“I studied with Sanford Meisner and Wynn Handman. Those were my teachers, and it was really very much about understanding what this character is going through—the identification. That’s what makes a good actor: that he can imagine what it feels like because he himself has been there, or we can find a similar circumstance that he can identify with that will make that scene clear. [Grey sings:] Stanislavski! Stanislavski!”

Learning from his mistakes:
“You do things wrong in order very often to get to the right choice. In my early career, I was playing Anthony Newley’s roles in Stop the World – I Want to Get Off and The Roar of the Greasepaint – The Smell of the Crowd. Those were my two roles that led to Cabaret. I [didn’ realize I] had to find my connection with the characters. Newley’s experience was so different. But in the human condition, we look for our mate, we long to take care of our children and keep them safe.”

Joel Grey
Joel Grey in Stop the World - I Want to Get Off Friedman-Abeles/©NYPL for the Performing Arts

Good decisions that paid off:
“[They came from the realization], “Oh, I can do that,” or “I know what that feels like.” It’s always about putting yourself in the character’s place and living that other character’s existence and understanding what he wakes up with every morning.”

About the Yiddish Fiddler:
“I was having lunch in a restaurant above the theatre at the Museum of Jewish Heritage and I saw the Statue of Liberty in the harbor, and I thought, O.K., there’s a Yiddish word I do know—beshert [destiny]. And I said yes, I’m going to do this.

“I invited a team of creative people I’ve worked with over the years to help me focus on the way in which to tell the story – Beowulf Boritt for sets, Ann Hould-Ward for costumes. Neither of them speak Yiddish either. And Peter Kaczorowski [lighting], despite his name, doesn’t speak it. We had a very low budget, and a giant expectation from a very, very famous piece of New York theatre. I listened to a couple of the songs from the recording of the Yiddish version that was done more than 50 years ago in Israel, and I liked the sound of it. It seemed to me to be exactly right. We put together what it’s going to look like and how do we make it happen in this beautiful little theatre. The museum is very inspiring; it’s really wonderful.


“More than a thousand people applied to be in the show. And we ended up with 29 people, most of whom did not speak Yiddish. [Only three spoke Yiddish well and nine others knew a little.] We had so little time, I think a month, to put it all together. So there was no looking back. We found Staś Kmieć [musical staging and new choreography], who had been in the cast of Fiddler road companies for ten or 15 years and had done a number of re-creations of the Jerome Robbins choreography and was really smart. So I had the benefit of his choreography that would be somehow seen so differently in the Yiddish production on a small stage.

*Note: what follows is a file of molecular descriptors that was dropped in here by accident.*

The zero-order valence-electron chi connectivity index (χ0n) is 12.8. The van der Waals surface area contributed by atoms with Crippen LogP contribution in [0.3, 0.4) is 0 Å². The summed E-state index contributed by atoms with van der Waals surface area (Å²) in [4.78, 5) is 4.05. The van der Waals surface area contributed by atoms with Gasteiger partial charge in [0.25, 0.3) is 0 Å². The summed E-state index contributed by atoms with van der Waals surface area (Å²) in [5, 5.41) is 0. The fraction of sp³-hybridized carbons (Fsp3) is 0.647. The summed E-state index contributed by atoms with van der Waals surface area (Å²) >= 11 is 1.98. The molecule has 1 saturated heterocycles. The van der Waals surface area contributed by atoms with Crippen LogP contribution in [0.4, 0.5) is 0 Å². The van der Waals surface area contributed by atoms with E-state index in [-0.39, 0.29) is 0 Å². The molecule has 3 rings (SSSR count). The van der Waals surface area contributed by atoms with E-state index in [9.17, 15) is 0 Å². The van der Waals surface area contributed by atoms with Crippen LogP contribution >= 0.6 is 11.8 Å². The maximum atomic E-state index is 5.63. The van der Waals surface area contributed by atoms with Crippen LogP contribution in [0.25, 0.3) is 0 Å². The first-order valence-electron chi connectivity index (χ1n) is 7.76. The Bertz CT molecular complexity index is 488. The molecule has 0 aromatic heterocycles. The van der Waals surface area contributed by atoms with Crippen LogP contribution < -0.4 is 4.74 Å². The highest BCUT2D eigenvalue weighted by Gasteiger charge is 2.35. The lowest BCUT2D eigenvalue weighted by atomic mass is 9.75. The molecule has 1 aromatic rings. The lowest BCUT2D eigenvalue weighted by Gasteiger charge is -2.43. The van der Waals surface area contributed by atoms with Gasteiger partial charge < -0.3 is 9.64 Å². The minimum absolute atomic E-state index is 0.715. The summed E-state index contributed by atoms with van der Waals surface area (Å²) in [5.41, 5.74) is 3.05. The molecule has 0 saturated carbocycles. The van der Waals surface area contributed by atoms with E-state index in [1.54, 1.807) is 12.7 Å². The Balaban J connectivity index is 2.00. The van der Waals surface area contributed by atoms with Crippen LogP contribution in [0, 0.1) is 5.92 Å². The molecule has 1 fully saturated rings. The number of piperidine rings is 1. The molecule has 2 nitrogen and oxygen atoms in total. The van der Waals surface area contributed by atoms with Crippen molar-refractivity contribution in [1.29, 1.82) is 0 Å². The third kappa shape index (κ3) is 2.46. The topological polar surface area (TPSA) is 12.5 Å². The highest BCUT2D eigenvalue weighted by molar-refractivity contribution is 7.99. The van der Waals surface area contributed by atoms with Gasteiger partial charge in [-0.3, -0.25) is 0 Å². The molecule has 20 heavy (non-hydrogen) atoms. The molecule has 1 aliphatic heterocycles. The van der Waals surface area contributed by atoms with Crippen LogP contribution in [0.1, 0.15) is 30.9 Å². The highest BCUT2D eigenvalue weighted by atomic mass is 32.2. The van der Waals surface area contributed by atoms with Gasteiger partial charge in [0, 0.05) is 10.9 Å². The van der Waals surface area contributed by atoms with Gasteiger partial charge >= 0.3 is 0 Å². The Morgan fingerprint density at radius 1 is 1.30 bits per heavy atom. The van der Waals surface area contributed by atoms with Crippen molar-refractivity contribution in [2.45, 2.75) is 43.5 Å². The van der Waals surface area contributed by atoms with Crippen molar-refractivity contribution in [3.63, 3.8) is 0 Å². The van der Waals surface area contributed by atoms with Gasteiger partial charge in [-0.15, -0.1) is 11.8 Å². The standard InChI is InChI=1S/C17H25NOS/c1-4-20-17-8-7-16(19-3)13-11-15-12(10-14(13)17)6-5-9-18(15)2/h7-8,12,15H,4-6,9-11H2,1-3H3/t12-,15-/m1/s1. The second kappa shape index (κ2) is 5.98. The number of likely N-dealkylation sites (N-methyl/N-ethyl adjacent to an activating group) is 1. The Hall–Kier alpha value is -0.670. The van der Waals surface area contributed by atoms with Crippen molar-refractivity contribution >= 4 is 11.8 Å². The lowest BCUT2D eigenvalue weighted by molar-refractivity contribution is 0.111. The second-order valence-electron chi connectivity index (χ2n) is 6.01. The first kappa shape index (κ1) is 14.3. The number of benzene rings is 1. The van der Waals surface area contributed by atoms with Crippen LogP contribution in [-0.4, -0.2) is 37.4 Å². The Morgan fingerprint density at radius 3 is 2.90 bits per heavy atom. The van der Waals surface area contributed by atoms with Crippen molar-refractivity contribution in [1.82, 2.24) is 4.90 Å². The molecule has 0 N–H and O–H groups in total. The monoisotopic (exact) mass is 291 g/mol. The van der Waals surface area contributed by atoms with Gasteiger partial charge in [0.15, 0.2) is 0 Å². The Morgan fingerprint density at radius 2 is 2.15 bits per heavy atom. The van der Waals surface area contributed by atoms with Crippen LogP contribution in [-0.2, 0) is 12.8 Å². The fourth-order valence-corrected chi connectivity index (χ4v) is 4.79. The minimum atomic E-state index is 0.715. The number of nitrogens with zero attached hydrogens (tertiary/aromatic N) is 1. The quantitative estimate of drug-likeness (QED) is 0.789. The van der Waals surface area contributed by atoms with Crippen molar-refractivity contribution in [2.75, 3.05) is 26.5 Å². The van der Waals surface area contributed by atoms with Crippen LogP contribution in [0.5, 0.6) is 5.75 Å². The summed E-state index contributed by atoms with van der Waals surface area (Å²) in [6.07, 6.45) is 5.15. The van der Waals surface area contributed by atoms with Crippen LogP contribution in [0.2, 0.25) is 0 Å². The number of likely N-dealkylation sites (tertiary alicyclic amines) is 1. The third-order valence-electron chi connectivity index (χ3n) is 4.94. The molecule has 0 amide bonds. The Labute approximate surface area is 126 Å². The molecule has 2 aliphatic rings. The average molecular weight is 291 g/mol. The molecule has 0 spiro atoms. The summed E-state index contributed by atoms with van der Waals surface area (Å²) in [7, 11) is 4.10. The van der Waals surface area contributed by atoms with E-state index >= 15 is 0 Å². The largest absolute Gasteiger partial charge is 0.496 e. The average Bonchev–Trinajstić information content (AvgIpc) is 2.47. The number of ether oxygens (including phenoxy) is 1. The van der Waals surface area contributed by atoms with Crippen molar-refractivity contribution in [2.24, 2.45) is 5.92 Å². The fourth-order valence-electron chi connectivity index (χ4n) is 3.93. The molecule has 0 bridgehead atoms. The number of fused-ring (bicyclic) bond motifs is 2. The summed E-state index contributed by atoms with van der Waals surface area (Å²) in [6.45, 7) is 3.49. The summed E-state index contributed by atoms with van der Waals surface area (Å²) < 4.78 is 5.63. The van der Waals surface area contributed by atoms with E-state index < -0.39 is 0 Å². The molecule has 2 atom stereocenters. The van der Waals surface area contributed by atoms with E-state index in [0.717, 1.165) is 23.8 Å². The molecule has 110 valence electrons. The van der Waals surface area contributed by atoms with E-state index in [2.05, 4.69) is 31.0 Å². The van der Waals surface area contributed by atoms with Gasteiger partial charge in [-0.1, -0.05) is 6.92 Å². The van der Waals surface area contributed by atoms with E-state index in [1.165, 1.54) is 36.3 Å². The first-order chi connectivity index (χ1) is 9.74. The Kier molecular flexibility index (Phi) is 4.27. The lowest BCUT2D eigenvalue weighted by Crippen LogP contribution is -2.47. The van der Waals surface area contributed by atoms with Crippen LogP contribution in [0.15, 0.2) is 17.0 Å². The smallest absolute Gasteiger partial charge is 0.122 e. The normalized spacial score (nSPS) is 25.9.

“From the first performance, it was magical. The audiences are rapt listening to the Yiddish, and some people don’t even bother looking at the supertitles. Yiddish was the mamaloshen, the language of our mothers, that was so pure. To hear it, to have it set out there on the stage, openly, when in the past people would make fun of Yiddish, or not want to associate themselves with it in order to feel safe or to feel American, or to think I don’t want to remember my grandparents’ experience coming to the United States from Russia, is now a balm. It’s a balm to hear it spoken openly, freely, funnily, heartbreakingly, and to know that it’s the real thing. The musical is about survival. And family. Its [theme of immigrants fleeing violence] is about everything that is going on in the world even today. There are all these political events, and [the synagogue murders in] Pittsburgh, all these things going on that are awful and frightening. There’s a lot of fear around. The show has to do with the paternalistic wisdom that was the essence of Tevye, who loved his children and loved his life but was aware that danger was not far away. Not unlike today. This permeates the show because we all know that at the end we don’t know where they wind up or who survives.”

Fiddler on the Roof_National Yiddish Theatre Folksbiene_HR

The future:
“I’ve been offered something else to direct this next summer, but I’m probably not going to do it. I directed [Paul Osborn’s] On Borrowed Time at Two River Theater in New Jersey [in 2013]. I made my theatre debut in the play at the Cleveland Play House when I was nine as the little boy. I just loved that piece, and I want to bring it to Broadway. [Editor’s note: There have been no announcements of a Broadway run.] One of the small parts in the New Jersey production was played by Steven Skybell, my Tevye.”

Photos: See Yiddish Fiddler on the Roof Celebrate Its Move to Stage 42